Before we explore how you can work toward this goal, you must first take a long, hard look in the mirror. Ask yourself, “Do I have the tools that will allow me to capitalize on that consistent flow of prospects?” For example:

  • Can you close a sale? It may seem like a silly question, but if you’re not selling something on at least 70% of your appointments, you need help in this area. Too many agents blame poor sales results on poor leads, bad referrals, the weather, the season, the phase of the moon, etc. The reality is that right now you’re either a closer or you’re not. The good news is that closing skills can be learned. And, the more clients you meet, the more rapidly you’ll learn them.
  • Do you have the knowledge? Have you taken time to invest in yourself? Have you earned professional designations? Are you securities-licensed? Do you attend practice development programs? Our industry is changing so rapidly that not staying current will doom you to failure. In addition, the clients of today are much more educated than even 10 years ago. They can easily tell if you don’t know what you are talking about.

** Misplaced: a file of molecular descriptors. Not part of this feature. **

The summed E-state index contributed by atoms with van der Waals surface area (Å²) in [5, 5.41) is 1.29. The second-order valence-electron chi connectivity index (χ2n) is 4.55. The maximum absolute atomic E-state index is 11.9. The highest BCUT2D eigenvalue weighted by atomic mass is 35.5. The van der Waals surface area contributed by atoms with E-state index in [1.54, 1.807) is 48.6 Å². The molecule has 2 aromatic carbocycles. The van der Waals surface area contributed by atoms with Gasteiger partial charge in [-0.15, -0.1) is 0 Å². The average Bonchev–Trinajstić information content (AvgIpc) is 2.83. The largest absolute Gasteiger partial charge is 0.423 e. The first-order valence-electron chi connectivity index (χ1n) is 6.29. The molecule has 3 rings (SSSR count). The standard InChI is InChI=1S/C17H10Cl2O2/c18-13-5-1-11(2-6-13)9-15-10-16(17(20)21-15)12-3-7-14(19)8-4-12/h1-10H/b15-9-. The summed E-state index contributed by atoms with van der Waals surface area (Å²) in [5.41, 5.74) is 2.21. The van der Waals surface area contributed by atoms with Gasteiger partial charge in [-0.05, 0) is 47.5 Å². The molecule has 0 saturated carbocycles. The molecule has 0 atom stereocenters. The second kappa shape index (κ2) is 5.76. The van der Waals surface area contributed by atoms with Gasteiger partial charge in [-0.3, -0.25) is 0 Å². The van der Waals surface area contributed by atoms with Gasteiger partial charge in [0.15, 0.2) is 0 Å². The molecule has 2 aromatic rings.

• Are you selling multiple products to your clients or are you a “one-trick pony?” By offering multiple products, you not only increase the average income per client, but you also create greater client loyalty and, not surprisingly, more referrals.

I hope you see my point. Putting an advisor in front of a large quantity of prospects without the proper skills or knowledge is like asking a carpenter to build a house without a hammer or saw. The house may eventually be built, but the cost would be so prohibitive, nobody would buy it!

Now that we’ve gotten that out of the way, let’s talk about prospecting.